designed very deliberately.

“Redoing it from start to finish has allowed us to design every style factor, the context, the traffic flow,” she said. “It is designed for maximum comprehension.”

The overhaul will begin at the museum’s entrance. Currently, the steps leading down to the lower level museum are slightly hidden. The redesigned entrance will appear more noticeable and inviting. A little less than half of Mount Washington’s annual visitors visit the museum as it is already, but Rudio said they expect every one of them to stop in after the remodel.

The gift shop will remain at the bottom of the steps, but the similarities end there. The first exhibit in the new museum will re-create the scene of the 1930s observatory room that recorded a world record wind gust April 12, 1934. During a wild storm, observers recorded a wind gust of 231 miles per hour, which remained the highest wind speed measured by man until 2010.

The current museum displays the anemometer, a device that measures wind speed, that recorded the record gust, but Rudio said the new exhibit will better explain its significance.

“This is one of the most important events on Mount Washington,” she said. “Right now it’s tiny, and you can almost miss it when you walk in. . . . It will be given much better treatment in the new space.”

One wall of the museum will display an updated, interactive version of the panoramic summit view currently on display.

“Visitors will be able to scroll through and look at a panoramic of Mount Washington through the different seasons and not just look at a static image of one day,” Cruz said. “The visitors we have this time of year don’t get to see all those views.”

Cruz expects a highlight of the renovated museum to be its snow cat simulator. The snowcat, the Observatory’s mode of transportation in winter months, operates on large tractor-like wheels and fits an operator and 12 passengers.

The approximately 30-minute trip to the summit in summer months becomes a two- to three-hour journey in the snowcat, Cruz said. Its numerous obstacles include 20-foot snow drifts and low visibility due to clouds, fog or blowing snow.

“Part of the experience of traveling up the mountain in the winter is being in the snowcat,” she said. “This will give visitors the chance to sit behind the gears and experience the weather we see in the winter.”

Another high-tech exhibit will be a time-lapse video of the creation of rime ice by videographer Tom Guilmette. Rime ice, or frozen fog, forms when extremely cold water droplets freeze instantly when they come into contact with solid objects.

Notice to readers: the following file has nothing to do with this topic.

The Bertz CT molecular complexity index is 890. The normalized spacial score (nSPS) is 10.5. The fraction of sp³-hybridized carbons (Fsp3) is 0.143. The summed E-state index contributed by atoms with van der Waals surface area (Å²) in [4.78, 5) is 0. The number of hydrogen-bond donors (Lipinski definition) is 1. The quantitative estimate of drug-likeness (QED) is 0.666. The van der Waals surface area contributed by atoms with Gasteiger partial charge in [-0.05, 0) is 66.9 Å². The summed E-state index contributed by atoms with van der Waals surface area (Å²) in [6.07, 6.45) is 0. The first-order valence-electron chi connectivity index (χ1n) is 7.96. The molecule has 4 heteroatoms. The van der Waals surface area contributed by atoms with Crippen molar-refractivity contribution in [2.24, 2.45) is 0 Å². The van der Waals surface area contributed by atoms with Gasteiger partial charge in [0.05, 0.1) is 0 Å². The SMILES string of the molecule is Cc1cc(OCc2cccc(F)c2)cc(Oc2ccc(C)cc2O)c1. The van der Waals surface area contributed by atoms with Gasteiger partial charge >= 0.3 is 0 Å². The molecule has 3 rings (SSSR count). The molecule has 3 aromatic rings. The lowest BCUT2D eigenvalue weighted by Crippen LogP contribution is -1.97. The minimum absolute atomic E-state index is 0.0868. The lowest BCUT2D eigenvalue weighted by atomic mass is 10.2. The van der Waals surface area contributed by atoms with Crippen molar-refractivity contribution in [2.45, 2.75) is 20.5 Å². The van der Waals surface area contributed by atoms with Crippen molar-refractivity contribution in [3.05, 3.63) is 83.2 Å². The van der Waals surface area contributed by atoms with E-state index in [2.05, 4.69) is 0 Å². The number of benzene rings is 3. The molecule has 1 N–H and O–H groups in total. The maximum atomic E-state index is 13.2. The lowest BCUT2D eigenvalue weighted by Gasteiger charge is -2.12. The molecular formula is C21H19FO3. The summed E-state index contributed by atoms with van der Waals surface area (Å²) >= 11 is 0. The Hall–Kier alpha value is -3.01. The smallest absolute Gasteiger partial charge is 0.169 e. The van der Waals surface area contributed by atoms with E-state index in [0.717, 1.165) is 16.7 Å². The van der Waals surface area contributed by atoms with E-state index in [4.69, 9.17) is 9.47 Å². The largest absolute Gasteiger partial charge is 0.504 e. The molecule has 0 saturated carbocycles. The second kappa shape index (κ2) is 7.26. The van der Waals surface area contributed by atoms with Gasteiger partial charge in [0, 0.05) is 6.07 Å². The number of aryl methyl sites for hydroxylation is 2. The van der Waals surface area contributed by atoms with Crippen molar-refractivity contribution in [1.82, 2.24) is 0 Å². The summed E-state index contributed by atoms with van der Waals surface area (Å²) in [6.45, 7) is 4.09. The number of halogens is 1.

Previous videographers who had been charged with filming the formation of rime ice have always failed, Cruz said, because of the difficulties of filming water droplets that will instantly coat a camera lens in ice when they touch it. Guilmette was the first person to capture the phenomenon on film.

One section of the museum will focus on the dangerous aspects of Mount Washington in the winter. The Observatory conducted interviews with hikers who experienced extreme weather on the mountain and will play these stories on a loop. It includes hikers who have been rescued and volunteers who have done the rescuing.

While every mountain has a number of incidents every year, Rudio said Mount Washington draws a larger number of inexperienced climbers than most because of its proximity to cities and the temperate climate at its base. As a result, many people come unprepared for the rapidly changing weather and the drop in temperature at the summit. Many of the mountain’s 130 documented deaths can be attributed to these weather difficulties.

“It’s not to be morbid, but to spread awareness,” Rudio said. “Not only will it be a more modern, fun, interactive experience, but it will do a better job of public awareness, which is part of the Observatory’s mission statement.”

But before visitors can be treated to the interactive winter experience the Observatory has planned, the nonprofit needs to reach its fundraising goal. Before announcing the remodel to the public, the group was able to raise $725,000 of the $825,000 the plan requires. Now it is looking to its members and the general public to help reach its goal.

“When we think about how much we’ve been lucky to raise already, we’re really excited to open the campaign to the public,” Cruz said. “And people have already reached out. It’s heartwarming for sure.”

The Observatory plans to demolish the current museum in the fall and to prepare the facility over the winter months. The installation of the new exhibits is scheduled for early spring 2014.

There are a number of challenges to renovating a museum on top of a mountain, Cruz said.

“This is by far the biggest project the Observatory has been doing,” she said. “There’s a lot going on, a lot happening. And it’s not just for us, its for the more than 250,000 people that come to Mount Washington each year.”

(Mel Flanagan can be reached at 369-3321 or mflanagan@cmonitor.com.)

Correction: A previous version of this story misstated the height of Mount Washington’s peak. It is 6,288 feet.

If you want to see the Lakes of the Clouds in the photo look bottom right, not left. Between the visible trail and the hut.